How to Turn Board Games into Cooperative Games

Games are great motivators in speech therapy. And I love getting lots of data from open-ended turn-taking games. The downside? Games are games. And they can bring out competitiveness, cries of "No fair!" and not much focus on language skills. Cooperative games are my solution, and this method will work for open-ended board games!


I changed to cooperative games waaay back in 2002. You can read about my reasons for this in Cooperative Games. Suffice it to say, there was a group of 2nd-grade boys who tested ALL of my therapy skills. We weren't getting ANY work done. I had to change.

Open-ended games are some of my favorite therapy tools. I can address some drill & kill in mixed groups, get good hard data, and the games are pretty easy to set up. I frequently use the August-December and January through April game boards from Mia McDaniel - Putting Words in Your Mouth.


A typical session starts with assigning game pieces. I've tried different ways - letting students pick, shaking the pieces in my hand and drawing them out blind, and throwing them up in the air like confetti and seeing who catches which one. Not really, but it feels that way sometimes!

The best way to assign the game pieces is by shirt color. I can keep track of which pawn is whose at a glance - a handy thing when I'm keeping data, running the game, working with a small group, AND doing behavior management.

Next, we quickly review our speech and language goals for the session.

I explain the rules of the game. It should be pretty easy - take a turn, roll a die, first one to finish wins. It's not. Inevitably, one student will always roll the 1 while another always rolls the 3 (I only use 1, 2, 3 dice.) Here are the rules for a cooperative game:

* EVERYONE has to get to the end to get a reward. I use smellies (read about these here and here) because they are easy and motivating. Stickers and brag tags also work.
* The first one to finish still takes turns. They continue to roll and let another student move those spaces.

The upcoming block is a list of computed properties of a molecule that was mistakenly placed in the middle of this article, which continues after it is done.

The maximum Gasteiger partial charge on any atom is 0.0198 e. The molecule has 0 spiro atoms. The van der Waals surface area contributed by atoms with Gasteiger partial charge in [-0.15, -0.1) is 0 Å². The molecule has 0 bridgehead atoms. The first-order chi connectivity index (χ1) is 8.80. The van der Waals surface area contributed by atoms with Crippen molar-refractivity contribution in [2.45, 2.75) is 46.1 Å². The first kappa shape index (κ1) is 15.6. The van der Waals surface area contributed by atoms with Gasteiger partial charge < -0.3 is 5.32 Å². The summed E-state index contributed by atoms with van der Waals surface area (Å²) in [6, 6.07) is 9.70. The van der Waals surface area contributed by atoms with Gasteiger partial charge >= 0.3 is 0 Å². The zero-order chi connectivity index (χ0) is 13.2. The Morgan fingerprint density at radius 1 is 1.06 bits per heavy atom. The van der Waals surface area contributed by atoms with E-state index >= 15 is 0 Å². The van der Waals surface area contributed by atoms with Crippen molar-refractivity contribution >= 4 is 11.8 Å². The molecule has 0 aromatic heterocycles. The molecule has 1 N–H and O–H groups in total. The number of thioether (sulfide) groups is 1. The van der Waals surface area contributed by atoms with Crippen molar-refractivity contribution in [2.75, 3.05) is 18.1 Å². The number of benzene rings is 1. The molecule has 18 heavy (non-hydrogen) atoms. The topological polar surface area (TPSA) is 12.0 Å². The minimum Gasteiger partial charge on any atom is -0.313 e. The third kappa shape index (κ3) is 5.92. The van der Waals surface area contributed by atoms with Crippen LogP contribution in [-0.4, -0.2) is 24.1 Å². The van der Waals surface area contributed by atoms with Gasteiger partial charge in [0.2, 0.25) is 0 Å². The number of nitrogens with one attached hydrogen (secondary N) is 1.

* If you roll the die off the table, you lose your turn.

That's it. Just 3 rules. The benefits are:
* Behavior management - the students are focused on working together to all finish the game.
* Focus on speech/language skills - the students aren't worried about who is ahead.
* Fewer cries of "No fair!", "He's cheating!", and "I'll never win!"

Usually, there is one student in the group who is one concerned about where everyone is on the game board. You know, the one who moans, "I'll never catch up!" or crows "I'm so far ahead of everyone!" Cooperative games give that student a chance to be helpful instead of telling other students they are behind or that they are cheating just because they rolled the 3 instead of the 1.

Another trick I like to use is to give each student a homework page and have them write their words between turns. The table can get a little crowded if there is a game, homework pages, and more than 4 students, but it does help with focus on speech and language skills.

While this works for 98% of my groups, nothing is 100%. I don't use cooperative games if students are working on social skills such as sportsmanship or playing games with peers.

I hope these these tips help you with your own groups. Be sure to check back for future posts on other types of games!




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